Newsday's editorial supporting Gov. Andrew M. Cuomo's call for pension reform was right on the mark ["Pension myths distort debate," March 8]. It is clear that taxpayers have reached their breaking point. However, the plan to switch from defined-benefit plans (stable government pensions) to defined-contribution plans (forms of 401(k)s) for new government employees needs to be carefully examined.
Retirements were supposed to rest on three legs: pensions, Social Security and private savings. To encourage private savings, the government created 401(k)s and individual retirement accounts. These voluntary, tax-deductible plans were never meant to replace pensions, but to supplement them.
We all know that many corporations are eliminating their pensions in favor of 401(k) plans. But we should be pushing employers to adopt more traditional pensions.
There are many reasons why 401(k)s and IRAs may not provide reasonable security in retirement. First, they transfer the risk of investment losses to the employee. But faced with a wide choice of investment vehicles, employees tend to invest too conservatively, leading to lower yields. This will prevent them from reaching their retirement goals. Some will take on too much risk, leading to the same result. And since these plans are voluntary, some will not invest at all. Government pension funds tend to get higher yields because of their size and lower expense ratios.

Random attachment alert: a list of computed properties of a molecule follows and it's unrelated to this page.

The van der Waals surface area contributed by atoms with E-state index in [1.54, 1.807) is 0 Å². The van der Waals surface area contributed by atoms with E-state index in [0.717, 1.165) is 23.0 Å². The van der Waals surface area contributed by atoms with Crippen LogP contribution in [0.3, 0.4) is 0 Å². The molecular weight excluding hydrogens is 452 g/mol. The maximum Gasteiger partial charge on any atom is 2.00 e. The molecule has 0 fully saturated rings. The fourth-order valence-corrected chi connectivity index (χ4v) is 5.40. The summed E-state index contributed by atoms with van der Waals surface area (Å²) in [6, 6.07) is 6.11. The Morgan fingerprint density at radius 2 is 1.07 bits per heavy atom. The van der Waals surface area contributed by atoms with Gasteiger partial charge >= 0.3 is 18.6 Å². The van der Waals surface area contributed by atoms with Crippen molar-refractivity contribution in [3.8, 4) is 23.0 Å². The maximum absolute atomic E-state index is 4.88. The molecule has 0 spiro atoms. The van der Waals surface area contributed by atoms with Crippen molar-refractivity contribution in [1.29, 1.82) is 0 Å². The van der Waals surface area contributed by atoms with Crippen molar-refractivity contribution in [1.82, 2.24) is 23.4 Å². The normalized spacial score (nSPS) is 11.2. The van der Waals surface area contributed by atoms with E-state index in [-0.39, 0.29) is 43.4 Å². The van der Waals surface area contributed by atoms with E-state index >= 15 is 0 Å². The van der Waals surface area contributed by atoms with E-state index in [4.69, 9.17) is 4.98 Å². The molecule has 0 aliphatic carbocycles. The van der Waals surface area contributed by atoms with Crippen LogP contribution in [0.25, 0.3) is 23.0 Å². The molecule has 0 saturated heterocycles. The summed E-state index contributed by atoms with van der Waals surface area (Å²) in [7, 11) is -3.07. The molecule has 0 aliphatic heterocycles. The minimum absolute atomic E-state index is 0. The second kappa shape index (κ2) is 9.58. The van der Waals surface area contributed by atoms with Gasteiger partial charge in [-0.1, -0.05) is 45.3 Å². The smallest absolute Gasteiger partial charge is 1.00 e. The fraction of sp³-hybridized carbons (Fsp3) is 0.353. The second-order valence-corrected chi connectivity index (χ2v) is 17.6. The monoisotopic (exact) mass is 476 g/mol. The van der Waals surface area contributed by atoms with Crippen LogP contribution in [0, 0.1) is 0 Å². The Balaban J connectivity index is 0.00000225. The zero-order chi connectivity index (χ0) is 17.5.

Also, 401(k)s and IRAs have much higher fees, leading to much lower investment returns over a long period.
But the main reason for not switching from pension plans is that the ability to retire with reasonable security should not be based on the state of the financial markets at any particular time. Markets go up and down, but over the long run, they should produce a reasonable return. The problem is that individuals don't retire over the long run, they retire in a specific year. If the markets are down, that could ruin their plans.
For example, many baby boomers are retiring now. Those with 401(k)s and good financial advisers would have planned for a 7 percent annual return. That means money must double every 10 years to reach their goals. The markets are just now returning to levels reached 10 years ago. Many 401(k)s are even lower than they were in 2002. How can these people retire now?
Many of the governor's proposals need to be adopted. Employee contributions should be raised and paid in over a longer period. We need to take a critical look at how final compensation is calculated, especially the use of voluntary overtime. Length of service, retirement age and portability should also be examined.
The governor's proposed Tier 6 would make 401(k)s just one option; however, asking public employees to rely solely on 401(k) savings would burden them with too much risk and defeat our goal of secure retirements for our citizens.
Editor's note: The writer is the former Nassau County comptroller.